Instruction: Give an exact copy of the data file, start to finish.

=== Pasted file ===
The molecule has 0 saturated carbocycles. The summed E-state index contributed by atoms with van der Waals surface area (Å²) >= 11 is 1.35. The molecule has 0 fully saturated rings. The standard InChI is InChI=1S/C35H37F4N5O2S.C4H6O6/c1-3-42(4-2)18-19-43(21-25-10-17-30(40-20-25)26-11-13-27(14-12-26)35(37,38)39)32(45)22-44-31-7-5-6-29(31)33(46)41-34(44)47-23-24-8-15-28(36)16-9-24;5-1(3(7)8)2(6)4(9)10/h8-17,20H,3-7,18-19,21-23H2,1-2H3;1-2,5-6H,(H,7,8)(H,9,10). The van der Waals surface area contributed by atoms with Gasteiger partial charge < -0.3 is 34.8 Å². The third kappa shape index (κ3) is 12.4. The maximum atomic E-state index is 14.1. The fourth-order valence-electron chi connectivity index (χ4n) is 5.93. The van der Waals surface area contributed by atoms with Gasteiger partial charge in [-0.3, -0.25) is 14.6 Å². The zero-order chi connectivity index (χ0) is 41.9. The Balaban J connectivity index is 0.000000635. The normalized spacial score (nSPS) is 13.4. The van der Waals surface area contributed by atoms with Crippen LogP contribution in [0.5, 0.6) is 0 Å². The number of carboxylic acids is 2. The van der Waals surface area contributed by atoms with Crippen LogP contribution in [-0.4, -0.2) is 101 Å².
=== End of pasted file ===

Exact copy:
The molecule has 0 saturated carbocycles. The summed E-state index contributed by atoms with van der Waals surface area (Å²) >= 11 is 1.35. The molecule has 0 fully saturated rings. The standard InChI is InChI=1S/C35H37F4N5O2S.C4H6O6/c1-3-42(4-2)18-19-43(21-25-10-17-30(40-20-25)26-11-13-27(14-12-26)35(37,38)39)32(45)22-44-31-7-5-6-29(31)33(46)41-34(44)47-23-24-8-15-28(36)16-9-24;5-1(3(7)8)2(6)4(9)10/h8-17,20H,3-7,18-19,21-23H2,1-2H3;1-2,5-6H,(H,7,8)(H,9,10). The van der Waals surface area contributed by atoms with Gasteiger partial charge < -0.3 is 34.8 Å². The third kappa shape index (κ3) is 12.4. The maximum atomic E-state index is 14.1. The fourth-order valence-electron chi connectivity index (χ4n) is 5.93. The van der Waals surface area contributed by atoms with Gasteiger partial charge in [-0.3, -0.25) is 14.6 Å². The zero-order chi connectivity index (χ0) is 41.9. The Balaban J connectivity index is 0.000000635. The normalized spacial score (nSPS) is 13.4. The van der Waals surface area contributed by atoms with Crippen LogP contribution in [0.5, 0.6) is 0 Å². The number of carboxylic acids is 2. The van der Waals surface area contributed by atoms with Crippen LogP contribution in [-0.4, -0.2) is 101 Å².